To create your first transformation, and to see how Transformations are an integral part of the KBC workflow, go to our Getting Started tutorial.
Transformations allow you to manipulate data in your project. They are the tasks you want to perform (Marketing data preaggregation, Tableau denormalizer, Integrity checker or Join marketing channels and sales, etc.), and are grouped into folders called Transformation buckets. Each transformation bucket can contain any number of individual transformations. It should represent a logical set of operations you want to perform together.
The schema below shows the important components of the Transformation engine:
A transformation is represented by a Transformation Script (SQL, R, Python or OpenRefine backend) which you can use to manipulate your data. To ensure safety of the data in Storage, a transformation operates in a completely separate provisioned workspace created for each transformation. When a transformation runs, it takes the required data from Storage and copies them to the workspace. This process is called Input Mapping. The transformation engine then takes the Transformation Script and runs it in the workspace. Depending on the transformation backend, the input mapping process can do the following:
When the transformation is finished, the Output Mapping process moves the transformation results back to the designated tables in Storage. The Input and Output mappings ensure complete safety of the transformation processes – the transformation always operates in an isolated workspace.
No transformation can be created without
1) Input and Output Mapping — separates the source data from your transformation. Mapping creates a secure workspace with data copied from the tables specified in the input mappings. Database table names and CSV file names in transformations are completely unrelated to names of tables in Storage.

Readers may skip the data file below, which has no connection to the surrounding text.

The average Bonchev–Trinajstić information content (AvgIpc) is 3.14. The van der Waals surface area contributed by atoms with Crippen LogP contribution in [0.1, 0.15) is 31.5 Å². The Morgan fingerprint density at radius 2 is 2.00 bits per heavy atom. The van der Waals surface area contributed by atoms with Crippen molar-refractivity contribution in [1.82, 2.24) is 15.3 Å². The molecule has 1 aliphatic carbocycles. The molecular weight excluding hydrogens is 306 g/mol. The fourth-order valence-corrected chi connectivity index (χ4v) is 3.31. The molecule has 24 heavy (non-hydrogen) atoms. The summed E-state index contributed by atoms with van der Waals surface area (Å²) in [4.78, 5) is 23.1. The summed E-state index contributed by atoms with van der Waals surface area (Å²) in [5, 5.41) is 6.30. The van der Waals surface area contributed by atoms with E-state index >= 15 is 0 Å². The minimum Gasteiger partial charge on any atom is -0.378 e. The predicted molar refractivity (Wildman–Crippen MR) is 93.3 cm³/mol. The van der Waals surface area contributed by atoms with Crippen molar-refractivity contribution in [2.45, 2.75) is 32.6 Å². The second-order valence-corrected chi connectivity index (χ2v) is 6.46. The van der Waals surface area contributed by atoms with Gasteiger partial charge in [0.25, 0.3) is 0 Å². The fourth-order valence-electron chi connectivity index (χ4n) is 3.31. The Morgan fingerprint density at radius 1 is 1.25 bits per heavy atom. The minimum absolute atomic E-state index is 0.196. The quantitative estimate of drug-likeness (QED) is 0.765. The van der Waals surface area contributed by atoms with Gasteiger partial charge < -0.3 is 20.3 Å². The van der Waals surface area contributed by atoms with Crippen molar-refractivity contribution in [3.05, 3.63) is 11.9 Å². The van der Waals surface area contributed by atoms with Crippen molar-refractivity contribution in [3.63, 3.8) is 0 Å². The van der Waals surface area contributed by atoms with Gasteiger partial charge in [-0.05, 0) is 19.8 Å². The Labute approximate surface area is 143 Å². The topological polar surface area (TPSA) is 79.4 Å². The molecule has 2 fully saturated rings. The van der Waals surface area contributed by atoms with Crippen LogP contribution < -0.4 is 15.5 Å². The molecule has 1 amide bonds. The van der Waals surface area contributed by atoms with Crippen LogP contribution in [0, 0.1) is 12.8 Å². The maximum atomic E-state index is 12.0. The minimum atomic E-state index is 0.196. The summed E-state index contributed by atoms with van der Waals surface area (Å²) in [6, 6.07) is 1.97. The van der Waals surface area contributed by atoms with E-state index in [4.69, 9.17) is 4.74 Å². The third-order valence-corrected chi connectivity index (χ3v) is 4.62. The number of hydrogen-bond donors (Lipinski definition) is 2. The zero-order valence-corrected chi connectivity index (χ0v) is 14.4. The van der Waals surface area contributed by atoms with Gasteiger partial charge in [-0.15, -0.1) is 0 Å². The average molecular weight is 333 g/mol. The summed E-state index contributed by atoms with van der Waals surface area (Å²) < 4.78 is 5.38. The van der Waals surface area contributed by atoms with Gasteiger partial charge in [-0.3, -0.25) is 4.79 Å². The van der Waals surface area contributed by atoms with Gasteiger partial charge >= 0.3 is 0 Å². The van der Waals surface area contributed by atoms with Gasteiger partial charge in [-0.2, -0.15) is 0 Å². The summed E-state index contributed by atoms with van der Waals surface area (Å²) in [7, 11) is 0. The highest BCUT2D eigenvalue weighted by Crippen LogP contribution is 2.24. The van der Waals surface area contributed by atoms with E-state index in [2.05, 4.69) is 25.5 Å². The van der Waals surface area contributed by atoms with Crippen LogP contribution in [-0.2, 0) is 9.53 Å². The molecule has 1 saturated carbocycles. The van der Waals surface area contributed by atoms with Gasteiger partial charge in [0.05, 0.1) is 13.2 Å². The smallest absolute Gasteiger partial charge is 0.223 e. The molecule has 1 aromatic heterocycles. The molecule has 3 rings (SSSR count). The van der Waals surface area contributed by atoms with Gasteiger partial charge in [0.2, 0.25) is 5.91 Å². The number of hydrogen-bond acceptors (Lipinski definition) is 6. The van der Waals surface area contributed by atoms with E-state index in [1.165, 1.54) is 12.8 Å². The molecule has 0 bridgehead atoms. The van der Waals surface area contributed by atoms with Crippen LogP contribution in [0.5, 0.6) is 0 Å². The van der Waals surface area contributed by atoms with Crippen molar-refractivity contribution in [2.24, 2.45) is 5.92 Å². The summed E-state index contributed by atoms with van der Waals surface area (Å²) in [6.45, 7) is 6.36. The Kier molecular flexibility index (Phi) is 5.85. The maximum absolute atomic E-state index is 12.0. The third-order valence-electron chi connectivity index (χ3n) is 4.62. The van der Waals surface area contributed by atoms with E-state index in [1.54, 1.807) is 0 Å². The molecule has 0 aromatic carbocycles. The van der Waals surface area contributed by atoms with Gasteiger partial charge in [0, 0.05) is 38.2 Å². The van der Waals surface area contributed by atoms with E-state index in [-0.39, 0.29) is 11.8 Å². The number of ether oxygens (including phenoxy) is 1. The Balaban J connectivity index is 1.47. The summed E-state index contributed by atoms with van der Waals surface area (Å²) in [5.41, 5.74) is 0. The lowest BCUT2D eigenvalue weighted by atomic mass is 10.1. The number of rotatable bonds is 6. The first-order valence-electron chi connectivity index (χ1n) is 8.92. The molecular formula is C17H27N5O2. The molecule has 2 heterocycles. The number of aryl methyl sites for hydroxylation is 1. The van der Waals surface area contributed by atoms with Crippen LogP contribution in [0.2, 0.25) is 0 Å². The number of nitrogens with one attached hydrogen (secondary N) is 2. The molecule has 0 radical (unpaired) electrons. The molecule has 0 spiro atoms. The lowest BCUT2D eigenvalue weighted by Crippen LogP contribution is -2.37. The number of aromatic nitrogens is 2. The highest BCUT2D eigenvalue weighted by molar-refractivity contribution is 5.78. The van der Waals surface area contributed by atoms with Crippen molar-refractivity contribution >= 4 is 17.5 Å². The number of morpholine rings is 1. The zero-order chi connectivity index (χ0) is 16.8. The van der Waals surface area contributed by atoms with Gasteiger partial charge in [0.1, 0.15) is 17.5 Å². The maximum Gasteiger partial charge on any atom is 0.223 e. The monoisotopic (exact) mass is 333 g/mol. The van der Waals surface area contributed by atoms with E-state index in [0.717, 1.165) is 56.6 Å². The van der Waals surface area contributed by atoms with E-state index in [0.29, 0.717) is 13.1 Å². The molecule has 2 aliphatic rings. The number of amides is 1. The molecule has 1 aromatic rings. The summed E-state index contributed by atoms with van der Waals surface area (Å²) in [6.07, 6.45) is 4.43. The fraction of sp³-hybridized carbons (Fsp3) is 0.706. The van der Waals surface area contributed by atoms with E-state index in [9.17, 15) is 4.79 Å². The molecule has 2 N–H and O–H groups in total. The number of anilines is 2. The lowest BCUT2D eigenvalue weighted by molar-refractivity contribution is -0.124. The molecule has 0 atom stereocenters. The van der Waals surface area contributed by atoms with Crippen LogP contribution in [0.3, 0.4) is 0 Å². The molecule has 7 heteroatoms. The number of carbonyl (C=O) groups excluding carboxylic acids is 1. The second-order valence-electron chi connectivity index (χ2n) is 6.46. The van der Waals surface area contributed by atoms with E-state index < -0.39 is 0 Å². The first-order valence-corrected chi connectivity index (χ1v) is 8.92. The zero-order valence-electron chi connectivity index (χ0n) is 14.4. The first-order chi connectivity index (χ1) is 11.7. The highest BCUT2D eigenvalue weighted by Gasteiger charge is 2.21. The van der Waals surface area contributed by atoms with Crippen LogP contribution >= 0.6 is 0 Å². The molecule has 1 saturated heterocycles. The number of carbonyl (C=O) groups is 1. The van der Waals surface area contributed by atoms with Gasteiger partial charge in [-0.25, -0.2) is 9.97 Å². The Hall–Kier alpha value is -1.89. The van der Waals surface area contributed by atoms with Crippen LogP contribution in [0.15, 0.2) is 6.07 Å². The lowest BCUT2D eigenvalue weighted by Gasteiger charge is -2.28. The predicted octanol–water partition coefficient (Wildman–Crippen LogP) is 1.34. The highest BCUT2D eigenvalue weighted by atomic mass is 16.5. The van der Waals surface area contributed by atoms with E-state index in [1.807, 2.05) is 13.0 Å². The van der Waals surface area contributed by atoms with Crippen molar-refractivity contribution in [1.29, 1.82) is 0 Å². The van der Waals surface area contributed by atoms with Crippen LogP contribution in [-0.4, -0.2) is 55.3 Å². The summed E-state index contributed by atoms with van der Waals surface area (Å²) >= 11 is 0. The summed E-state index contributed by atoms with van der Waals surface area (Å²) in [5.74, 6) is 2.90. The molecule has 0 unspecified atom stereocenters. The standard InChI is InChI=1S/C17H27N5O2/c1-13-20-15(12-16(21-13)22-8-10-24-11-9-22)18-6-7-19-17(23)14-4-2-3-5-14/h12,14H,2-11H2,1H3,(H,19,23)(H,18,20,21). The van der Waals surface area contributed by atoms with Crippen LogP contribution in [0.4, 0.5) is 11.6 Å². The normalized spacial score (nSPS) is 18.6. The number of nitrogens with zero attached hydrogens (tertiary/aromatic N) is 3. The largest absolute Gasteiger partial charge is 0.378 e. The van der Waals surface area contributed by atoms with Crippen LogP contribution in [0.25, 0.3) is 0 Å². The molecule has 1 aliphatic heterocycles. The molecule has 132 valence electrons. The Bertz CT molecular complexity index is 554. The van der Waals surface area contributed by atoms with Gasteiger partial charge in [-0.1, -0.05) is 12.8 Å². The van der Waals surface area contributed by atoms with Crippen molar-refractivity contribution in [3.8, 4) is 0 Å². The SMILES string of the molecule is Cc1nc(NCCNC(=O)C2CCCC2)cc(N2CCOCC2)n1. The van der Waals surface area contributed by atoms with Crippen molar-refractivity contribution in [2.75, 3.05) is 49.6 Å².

2) Transformation Script — SQL, Python, R or OpenRefine code: defines what happens with the data while taking the tables from Input Mapping, modifying them and producing the tables referenced in Output Mapping.
When writing transformation scripts, keep in mind that the table names referenced by mappings are automatically quoted by KBC. This is especially important for Snowflake, which is case sensitive.
How to decide which backend is appropriate for each task? A rule of thumb is that SQL performs better for joining tables, filtering data, grouping and simple aggregations. Script languages are more suitable for processing one line at a time, raw data processing or custom analytical tasks.
Each transformation within a bucket must use the backend chosen for the bucket. You can create as many buckets as you want to perform the task with the most suitable tool and programming language. Orchestrator will help you chain tasks if you need to combine multiple backends to perform one business operation.
The following are the currently available backends:
SQL — Choosing between MySQL, Redshift and Snowflake can be a matter of your preference or the overall performance. Projects start with Snowflake and they can be switched to Redshift on a dedicated cluster. That unfortunately requires rewriting the SQL code. MySQL is slowly getting deprecated.
Each change in the transformation configuration creates a new version of the whole bucket configuration. You can easily access previous versions of all transformations in a bucket and see what has changed.
You can easily develop Snowflake, Redshift and MySQL transformations using Sandbox, a separate database storage. As a safe workspace with required data, it allows you to run and play with your arbitrary SQL scripts on the copies of your tables without affecting data in your Storage, or your transformations.
Our goal is to make Transformations more transparent and understandable. That is the reason why the features below are no longer available for new projects. Your older projects, however, have a slightly different UI with these features still turned on.
In your older projects, transformations with mixed backends (e.g., MySQL and Python) can be run in a single bucket.
Phases in older projects allow multiple transformation steps to be run within a single workspace, for example, a single MySQL database. Multiple steps with the same input mapping (sharing data) might save a bit of processing time, but ultimately, everything is less clear and isolated. To save time, run multiple orchestration tasks in parallel instead.
Dependencies allow you to chain transformation steps in older projects. A given transformation is executed after all required steps have been executed.
Originally, we thought this was a cool idea; it allowed everyone to build a network of interdependent and reusable blocks of SQL code. However, a network of nontransparent dependency trees was usually created, leading to confusion and, sometimes, cyclical dependencies.